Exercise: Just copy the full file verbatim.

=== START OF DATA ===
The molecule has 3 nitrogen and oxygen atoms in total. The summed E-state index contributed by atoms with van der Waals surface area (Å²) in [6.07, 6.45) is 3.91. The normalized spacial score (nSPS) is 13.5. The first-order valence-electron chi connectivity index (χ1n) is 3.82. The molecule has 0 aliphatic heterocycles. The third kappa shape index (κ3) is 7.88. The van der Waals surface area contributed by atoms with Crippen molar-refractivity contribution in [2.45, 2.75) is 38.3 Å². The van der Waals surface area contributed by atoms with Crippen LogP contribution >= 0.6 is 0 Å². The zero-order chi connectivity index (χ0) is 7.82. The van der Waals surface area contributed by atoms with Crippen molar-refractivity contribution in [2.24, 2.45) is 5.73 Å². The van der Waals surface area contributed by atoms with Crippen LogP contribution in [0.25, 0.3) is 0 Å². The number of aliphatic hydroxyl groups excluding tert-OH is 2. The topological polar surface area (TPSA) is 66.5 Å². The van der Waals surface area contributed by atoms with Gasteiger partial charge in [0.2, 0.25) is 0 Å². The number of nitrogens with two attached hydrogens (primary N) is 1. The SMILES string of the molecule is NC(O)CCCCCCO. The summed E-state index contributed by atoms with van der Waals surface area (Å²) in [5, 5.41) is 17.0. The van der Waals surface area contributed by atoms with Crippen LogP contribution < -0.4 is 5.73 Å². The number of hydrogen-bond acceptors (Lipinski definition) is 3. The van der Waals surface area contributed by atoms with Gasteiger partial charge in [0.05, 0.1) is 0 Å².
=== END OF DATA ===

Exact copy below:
The molecule has 3 nitrogen and oxygen atoms in total. The summed E-state index contributed by atoms with van der Waals surface area (Å²) in [6.07, 6.45) is 3.91. The normalized spacial score (nSPS) is 13.5. The first-order valence-electron chi connectivity index (χ1n) is 3.82. The molecule has 0 aliphatic heterocycles. The third kappa shape index (κ3) is 7.88. The van der Waals surface area contributed by atoms with Crippen molar-refractivity contribution in [2.45, 2.75) is 38.3 Å². The van der Waals surface area contributed by atoms with Crippen LogP contribution >= 0.6 is 0 Å². The zero-order chi connectivity index (χ0) is 7.82. The van der Waals surface area contributed by atoms with Crippen molar-refractivity contribution in [2.24, 2.45) is 5.73 Å². The van der Waals surface area contributed by atoms with Crippen LogP contribution in [0.25, 0.3) is 0 Å². The number of aliphatic hydroxyl groups excluding tert-OH is 2. The topological polar surface area (TPSA) is 66.5 Å². The van der Waals surface area contributed by atoms with Gasteiger partial charge in [0.2, 0.25) is 0 Å². The number of nitrogens with two attached hydrogens (primary N) is 1. The SMILES string of the molecule is NC(O)CCCCCCO. The summed E-state index contributed by atoms with van der Waals surface area (Å²) in [5, 5.41) is 17.0. The van der Waals surface area contributed by atoms with Crippen LogP contribution < -0.4 is 5.73 Å². The number of hydrogen-bond acceptors (Lipinski definition) is 3. The van der Waals surface area contributed by atoms with Gasteiger partial charge in [0.05, 0.1) is 0 Å².